For example, text in Glimpse messenger disappears while it’s being typed, creating a very small window of opportunity for the receiver to read it. Confide prevents screenshots by covering the text with blocks, which are only removed by swiping them individually.

Some examples of how apps discourage users from taking screenshots

Create a sense of ‘temporariness’

By partially revealing the message, Glimpse, Confide and Burn Note create a sense of temporariness and urgency. Part of the message disappears while it is being consumed. Since the message is not visible in its entirety, it requires the receiver to pay attention so they can make sense of it.

‘Tap to display’ and ‘hold to record’ interactions also create a sense of impermanence. They require the user to maintain a physical contact with the device in order to consume or create a message. Disconnecting from the device, even for a second, disables the process. Frankly uses this concept in a creative way by scrambling the sender’s message, which the receiver can the unscramble by tapping and holding it.

Allow users to ‘live a moment’

The great thing about in-person conversations is that they are synchronous. The flow of the conversation is highly dependent on how one reacts to the verbal and non-verbal cues of the communicators. If ephemeral messaging services are meant to emulate in-person conversations, there has to be an element of synchronicity and shared experience.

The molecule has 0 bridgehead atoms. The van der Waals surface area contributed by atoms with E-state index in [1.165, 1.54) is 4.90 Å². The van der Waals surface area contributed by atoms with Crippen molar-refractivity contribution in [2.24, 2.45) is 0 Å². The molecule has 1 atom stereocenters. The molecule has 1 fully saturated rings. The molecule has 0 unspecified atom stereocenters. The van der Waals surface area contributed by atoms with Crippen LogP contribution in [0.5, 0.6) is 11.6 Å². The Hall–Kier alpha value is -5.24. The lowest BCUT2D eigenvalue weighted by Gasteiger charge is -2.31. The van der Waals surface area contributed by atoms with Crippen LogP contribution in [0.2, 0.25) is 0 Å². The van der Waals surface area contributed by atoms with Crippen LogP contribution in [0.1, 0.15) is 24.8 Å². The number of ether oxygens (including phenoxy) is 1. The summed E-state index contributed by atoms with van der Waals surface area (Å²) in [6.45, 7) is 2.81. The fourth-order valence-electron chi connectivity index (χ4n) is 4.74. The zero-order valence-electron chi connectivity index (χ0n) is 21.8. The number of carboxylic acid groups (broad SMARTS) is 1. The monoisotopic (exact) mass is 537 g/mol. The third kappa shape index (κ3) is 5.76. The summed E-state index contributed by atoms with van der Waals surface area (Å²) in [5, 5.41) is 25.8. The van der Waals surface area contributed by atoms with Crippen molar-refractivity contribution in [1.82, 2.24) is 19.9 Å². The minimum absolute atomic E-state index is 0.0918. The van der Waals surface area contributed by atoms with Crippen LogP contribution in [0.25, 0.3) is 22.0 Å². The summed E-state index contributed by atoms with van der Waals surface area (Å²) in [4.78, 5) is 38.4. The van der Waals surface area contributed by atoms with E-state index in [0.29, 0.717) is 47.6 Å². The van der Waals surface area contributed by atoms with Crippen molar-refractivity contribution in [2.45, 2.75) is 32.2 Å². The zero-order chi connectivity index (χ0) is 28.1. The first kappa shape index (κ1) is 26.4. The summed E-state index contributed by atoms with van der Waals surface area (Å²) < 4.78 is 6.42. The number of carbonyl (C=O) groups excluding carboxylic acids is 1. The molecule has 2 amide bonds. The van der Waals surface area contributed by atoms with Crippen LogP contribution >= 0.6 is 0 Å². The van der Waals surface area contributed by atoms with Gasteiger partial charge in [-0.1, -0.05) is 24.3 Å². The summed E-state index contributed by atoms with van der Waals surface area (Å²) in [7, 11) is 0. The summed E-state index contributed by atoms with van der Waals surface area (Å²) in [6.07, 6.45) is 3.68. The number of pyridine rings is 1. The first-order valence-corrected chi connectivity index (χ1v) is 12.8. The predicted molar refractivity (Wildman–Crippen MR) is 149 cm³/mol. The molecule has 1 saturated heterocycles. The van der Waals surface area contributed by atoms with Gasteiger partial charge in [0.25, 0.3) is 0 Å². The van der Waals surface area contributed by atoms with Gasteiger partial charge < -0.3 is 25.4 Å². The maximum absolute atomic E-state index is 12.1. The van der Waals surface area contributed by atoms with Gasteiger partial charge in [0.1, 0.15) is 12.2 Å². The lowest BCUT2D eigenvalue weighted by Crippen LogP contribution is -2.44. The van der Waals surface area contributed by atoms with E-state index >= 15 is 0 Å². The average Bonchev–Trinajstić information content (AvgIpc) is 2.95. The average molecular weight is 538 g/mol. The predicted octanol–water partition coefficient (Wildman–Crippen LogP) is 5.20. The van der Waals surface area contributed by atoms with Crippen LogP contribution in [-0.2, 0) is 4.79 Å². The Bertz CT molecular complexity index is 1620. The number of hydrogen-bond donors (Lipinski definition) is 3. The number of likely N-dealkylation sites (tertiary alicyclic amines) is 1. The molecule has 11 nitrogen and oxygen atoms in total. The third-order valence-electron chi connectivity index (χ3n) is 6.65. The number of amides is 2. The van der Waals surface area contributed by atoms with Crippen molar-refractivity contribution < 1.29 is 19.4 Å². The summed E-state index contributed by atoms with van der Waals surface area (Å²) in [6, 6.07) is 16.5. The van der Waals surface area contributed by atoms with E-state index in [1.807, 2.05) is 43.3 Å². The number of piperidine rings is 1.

Facebook’s Slingshot aims to synchronize the experience of sending and receiving a message. In order to retrieve a message, users have to record their reaction to the message at the same time. The idea is to encourage interaction by incorporating a crucial element of the conversation: the receiver’s reaction.

Traces is a different kind of ephemeral messaging app. Currently in beta and only available in the UK, it allows users to send a message to someone, which can only be picked up by the receiver when they are at the same location where the message was sent from. Although this type of communication is asynchronous in nature, it’s an interesting attempt to share and re-live a moment experienced by someone in the past based on a geographic location.

Ephemeral messaging is definitely here to stay. In a hyper connected and heavily documented world, these messages are a call to live in the present. They encourage us to share moments from our individual journeys, live the ones experienced by our friends, and pack lightly for the adventure ahead.  

Hira Javed

Hira Javed

Hira works in the Digital Operations department at the Canadian Broadcasting Corporation (CBC), as a Usability Specialist. Her work involves UX research for various digital products offered by the CBC. She also teaches User Experience Design for University of Waterloo's Global Business and Digital Arts program. Her areas of interest include gamification, digital memory and online communities.